GitHub Copilot makes LeetCode interviews completely pointless.
I spent some time this week playing with GitHub Copilot. GitHub Copilot is “your AI pair programmer”. It provides autocomplete suggestions for your code as you’re writing it. It’s built on OpenAI’s GPT-3, a very impressive language model.
It has improved my productivity significantly. I used it while writing a client library for the ListenBrainz API. The ease with which it understands what you want to do and does it for you is impressive. Writing boilerplate code is a thing of the past now.
Here’s an example: the ListenBrainz API returns playlist objects in JSPF format as JSON. I wanted to parse the JSON and create wrapper classes for playlists and tracks. I put the JSON in a comment and wrote “class Track” and “class Playlist” in VSCode. Copilot did the rest. It understood the structure of the JSON from the docstring and then created a wrapper class out of thin air. There were a few things I would have done differently, but it was perfectly reasonable code. I won’t include the code in this post for brevity, but here’s a gist if you want to see what it came up with.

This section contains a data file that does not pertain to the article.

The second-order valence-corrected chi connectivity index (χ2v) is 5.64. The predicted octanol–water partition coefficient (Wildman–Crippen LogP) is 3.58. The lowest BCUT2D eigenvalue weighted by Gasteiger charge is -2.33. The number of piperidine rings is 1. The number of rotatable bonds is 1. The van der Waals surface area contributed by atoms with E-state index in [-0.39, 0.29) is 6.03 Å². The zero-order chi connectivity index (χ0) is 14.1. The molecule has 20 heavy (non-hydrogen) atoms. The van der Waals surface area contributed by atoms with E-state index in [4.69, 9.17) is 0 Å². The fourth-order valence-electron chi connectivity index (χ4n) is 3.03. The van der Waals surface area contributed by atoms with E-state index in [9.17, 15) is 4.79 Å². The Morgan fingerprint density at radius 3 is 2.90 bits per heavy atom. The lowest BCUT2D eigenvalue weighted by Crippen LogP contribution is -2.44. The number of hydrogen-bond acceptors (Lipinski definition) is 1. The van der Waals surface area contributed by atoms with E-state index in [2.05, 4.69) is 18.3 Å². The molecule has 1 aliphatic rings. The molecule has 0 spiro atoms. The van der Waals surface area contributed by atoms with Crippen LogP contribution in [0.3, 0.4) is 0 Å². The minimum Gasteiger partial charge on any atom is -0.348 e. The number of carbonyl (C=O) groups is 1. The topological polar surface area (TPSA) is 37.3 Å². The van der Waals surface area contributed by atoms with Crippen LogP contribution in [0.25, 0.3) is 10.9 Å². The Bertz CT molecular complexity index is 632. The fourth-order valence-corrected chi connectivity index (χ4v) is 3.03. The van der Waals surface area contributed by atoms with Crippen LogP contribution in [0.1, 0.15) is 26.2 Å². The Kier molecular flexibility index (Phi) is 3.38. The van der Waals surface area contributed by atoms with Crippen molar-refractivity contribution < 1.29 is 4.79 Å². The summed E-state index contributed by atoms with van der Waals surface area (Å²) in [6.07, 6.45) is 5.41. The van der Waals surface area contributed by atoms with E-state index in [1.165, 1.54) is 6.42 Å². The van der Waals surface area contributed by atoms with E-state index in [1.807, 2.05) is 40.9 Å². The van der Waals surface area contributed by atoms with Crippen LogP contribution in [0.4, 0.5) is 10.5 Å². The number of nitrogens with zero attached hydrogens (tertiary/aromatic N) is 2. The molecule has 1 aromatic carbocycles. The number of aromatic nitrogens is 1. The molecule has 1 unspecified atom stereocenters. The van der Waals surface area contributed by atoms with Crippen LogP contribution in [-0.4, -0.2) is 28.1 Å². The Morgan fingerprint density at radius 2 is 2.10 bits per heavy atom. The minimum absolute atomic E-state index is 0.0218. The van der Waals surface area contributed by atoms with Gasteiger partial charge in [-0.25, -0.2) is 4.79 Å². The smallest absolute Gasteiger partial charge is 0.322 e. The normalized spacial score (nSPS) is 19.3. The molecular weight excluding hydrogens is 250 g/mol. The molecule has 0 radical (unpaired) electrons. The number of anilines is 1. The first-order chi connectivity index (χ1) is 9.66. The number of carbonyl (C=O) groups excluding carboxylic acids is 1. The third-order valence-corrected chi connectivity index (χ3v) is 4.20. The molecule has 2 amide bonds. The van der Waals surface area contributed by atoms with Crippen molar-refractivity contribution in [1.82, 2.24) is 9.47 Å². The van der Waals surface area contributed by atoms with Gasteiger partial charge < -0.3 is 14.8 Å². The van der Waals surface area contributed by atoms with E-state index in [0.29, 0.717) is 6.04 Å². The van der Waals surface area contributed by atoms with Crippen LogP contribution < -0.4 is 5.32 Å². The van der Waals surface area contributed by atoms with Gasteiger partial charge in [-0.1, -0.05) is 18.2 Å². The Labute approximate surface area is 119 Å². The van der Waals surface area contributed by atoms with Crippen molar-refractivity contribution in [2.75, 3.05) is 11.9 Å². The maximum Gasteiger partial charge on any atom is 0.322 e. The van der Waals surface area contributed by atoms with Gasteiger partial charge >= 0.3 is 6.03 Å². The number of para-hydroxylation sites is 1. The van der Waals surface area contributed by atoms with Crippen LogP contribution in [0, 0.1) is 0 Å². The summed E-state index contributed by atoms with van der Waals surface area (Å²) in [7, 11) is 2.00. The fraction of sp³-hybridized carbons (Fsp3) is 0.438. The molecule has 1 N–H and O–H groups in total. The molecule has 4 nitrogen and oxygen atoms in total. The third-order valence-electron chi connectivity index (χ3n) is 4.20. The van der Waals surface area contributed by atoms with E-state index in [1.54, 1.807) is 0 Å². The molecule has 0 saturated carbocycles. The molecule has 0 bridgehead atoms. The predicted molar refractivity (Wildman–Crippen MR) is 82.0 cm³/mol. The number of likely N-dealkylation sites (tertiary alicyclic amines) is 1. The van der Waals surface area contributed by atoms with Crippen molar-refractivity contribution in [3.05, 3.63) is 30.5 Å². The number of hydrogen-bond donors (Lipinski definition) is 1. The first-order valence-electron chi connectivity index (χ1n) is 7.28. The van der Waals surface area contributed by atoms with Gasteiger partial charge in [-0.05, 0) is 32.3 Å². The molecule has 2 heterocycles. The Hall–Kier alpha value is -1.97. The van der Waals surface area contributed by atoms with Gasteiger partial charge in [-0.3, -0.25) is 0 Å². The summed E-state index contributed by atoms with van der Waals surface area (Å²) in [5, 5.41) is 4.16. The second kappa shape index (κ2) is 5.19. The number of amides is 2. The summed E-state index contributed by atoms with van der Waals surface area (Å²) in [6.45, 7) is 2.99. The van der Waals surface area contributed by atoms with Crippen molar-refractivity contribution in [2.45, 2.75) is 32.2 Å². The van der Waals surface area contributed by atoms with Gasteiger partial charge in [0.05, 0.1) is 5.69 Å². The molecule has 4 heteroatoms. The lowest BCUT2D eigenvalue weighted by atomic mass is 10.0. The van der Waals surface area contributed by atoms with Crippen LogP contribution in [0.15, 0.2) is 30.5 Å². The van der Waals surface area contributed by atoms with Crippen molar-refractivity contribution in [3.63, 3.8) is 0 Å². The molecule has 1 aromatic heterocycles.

I wanted to see if it would be able to write more complicated code. I gave it some LeetCode problems, starting with the classic “Invert a Binary tree”. It suggested a correct solution, also noticeably more succinct than what I would have written.
def invertTree(self, root):
:type root: TreeNode
root.left, root.right = invertTree(root.right), invertTree(root.left)
This makes me think about the point of LeetCode interviews. They were already non-ideal because of the low probability that most engineers would ever solve these problems in real life and GitHub Copilot makes them even more pointless. Any engineer with the right tooling can now solve these problems. What’s the point of asking people to do stuff that they can just get an AI to do?
The caveat is that you shouldn’t trust code that someone else (especially an AI) wrote and you don’t understand. But it shouldn’t be hard to understand the solution once it’s written in front of you.
There is also the argument that LeetCode interviews aren’t about engineering or algorithmic knowledge, they’re more about how much time the candidate is willing to dedicate to the company before getting selected. The interviews will favor the people who want it the most. If that’s the case, then LeetCode interviews are evergreen. But any organization trying to optimize for engineering skill should get rid of them.